Can we think ourselves thin?
Ask someone what makes people eat, and they’ll most likely say hunger...
A fair statement, you might say, given that the dull ache that accompanies an empty tummy is rapidly relieved by eating something. For decades psychologists assumed that this simple relationship between hunger and eating was the whole story. But now scientists are coming around to the idea that thoughts and feelings can also affect our eating habits. I’m not just talking about how stress can provoke a bout of binge-eating in some people and near-anorexia in others. Rather, I want to focus on the more subtle cognitive processes that influence our food intake.
Why do we even think memory can affect eating?
Not many people know that the memories of our past meals play a crucial role in managing our food intake. The most extreme example of this is patients with amnesia, who are unable to form new long-term memories, including memories of the meals they've just eaten. In one experiment, amnesic patients happily ate two full plates of dinner, one after the other, without feeling much more satiated than before the meal. In fact, when one of the over-fed patients was asked about his plans for later that day, he said he would “go for a walk and get a good meal”. This is in stark contrast to control subjects without memory impairments who refused to continue eating after the first portion, claiming they were too full to continue. Although there are a lot of caveats to consider when drawing conclusions from studies on brain-damaged patients, these findings are one of the reasons why psychologists first became interested in the relationship between memory and eating. It seems that, without remembering a recent meal, we are unable to feel satiated by the food we eat.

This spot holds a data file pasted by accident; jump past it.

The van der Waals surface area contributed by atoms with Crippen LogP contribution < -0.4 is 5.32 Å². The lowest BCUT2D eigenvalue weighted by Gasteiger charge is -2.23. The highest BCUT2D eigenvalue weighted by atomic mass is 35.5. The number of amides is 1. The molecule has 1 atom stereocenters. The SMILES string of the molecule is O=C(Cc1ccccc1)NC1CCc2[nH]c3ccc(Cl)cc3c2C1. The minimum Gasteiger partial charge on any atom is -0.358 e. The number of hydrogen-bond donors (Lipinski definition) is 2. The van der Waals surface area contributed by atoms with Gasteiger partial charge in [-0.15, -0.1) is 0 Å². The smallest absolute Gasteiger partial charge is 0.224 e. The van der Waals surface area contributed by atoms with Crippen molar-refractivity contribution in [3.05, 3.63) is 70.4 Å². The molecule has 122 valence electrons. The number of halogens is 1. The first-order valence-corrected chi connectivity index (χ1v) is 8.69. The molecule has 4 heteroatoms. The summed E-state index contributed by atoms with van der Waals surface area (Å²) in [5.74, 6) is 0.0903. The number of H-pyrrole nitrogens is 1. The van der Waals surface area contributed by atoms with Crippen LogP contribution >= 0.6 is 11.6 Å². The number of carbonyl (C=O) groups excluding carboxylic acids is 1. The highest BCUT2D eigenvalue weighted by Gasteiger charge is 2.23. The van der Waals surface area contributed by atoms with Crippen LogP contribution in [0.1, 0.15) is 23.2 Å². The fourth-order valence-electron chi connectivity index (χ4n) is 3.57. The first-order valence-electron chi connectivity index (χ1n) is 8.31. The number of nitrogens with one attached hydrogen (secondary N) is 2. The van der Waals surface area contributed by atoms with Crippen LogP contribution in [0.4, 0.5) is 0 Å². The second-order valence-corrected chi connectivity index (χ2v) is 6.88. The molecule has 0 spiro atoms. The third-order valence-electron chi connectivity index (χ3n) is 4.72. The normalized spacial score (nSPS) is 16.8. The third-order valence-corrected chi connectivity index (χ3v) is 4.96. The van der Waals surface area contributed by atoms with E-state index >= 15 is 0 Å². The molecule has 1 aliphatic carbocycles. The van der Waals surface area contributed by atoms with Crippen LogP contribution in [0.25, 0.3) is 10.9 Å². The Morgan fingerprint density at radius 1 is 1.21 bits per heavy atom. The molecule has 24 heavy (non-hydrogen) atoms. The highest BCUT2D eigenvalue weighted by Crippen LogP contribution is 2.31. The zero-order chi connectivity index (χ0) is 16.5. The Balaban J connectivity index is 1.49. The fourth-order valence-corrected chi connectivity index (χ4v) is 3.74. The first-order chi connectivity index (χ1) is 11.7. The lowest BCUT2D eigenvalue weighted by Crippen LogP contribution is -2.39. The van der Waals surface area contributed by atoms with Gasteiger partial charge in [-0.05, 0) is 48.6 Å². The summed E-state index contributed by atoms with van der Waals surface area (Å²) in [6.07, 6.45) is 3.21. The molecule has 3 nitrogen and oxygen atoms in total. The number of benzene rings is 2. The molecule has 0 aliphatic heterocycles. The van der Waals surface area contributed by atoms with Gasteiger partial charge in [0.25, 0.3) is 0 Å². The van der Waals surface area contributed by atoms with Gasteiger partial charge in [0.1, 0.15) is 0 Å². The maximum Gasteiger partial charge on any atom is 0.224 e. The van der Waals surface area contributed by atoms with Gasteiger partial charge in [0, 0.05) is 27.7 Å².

Distractions during meal times increase our food intake
So how does knowing that meal memories are important in regulating eating apply to people without brain damage? It turns out that the quality of a meal memory can affect eating patterns of people like you and me, which has some BIG implications for fighting the obesity crisis. But one step at a time. It has been shown that not paying attention to a meal leads to a weaker memory of that meal, which in turn increases the amount of food we then eat. Not paying attention to our meals is something most of us are guilty of, as watching TV, listening to music or playing games whilst you eat have all been shown to increase food intake. When asked to recall the food that they ate, participants who were distracted whilst eating were less accurate in their recall and had less vivid memories of their meals. So, similarly to amnesic patients, we will eat more food if we don’t have a clear memory of our previous meal.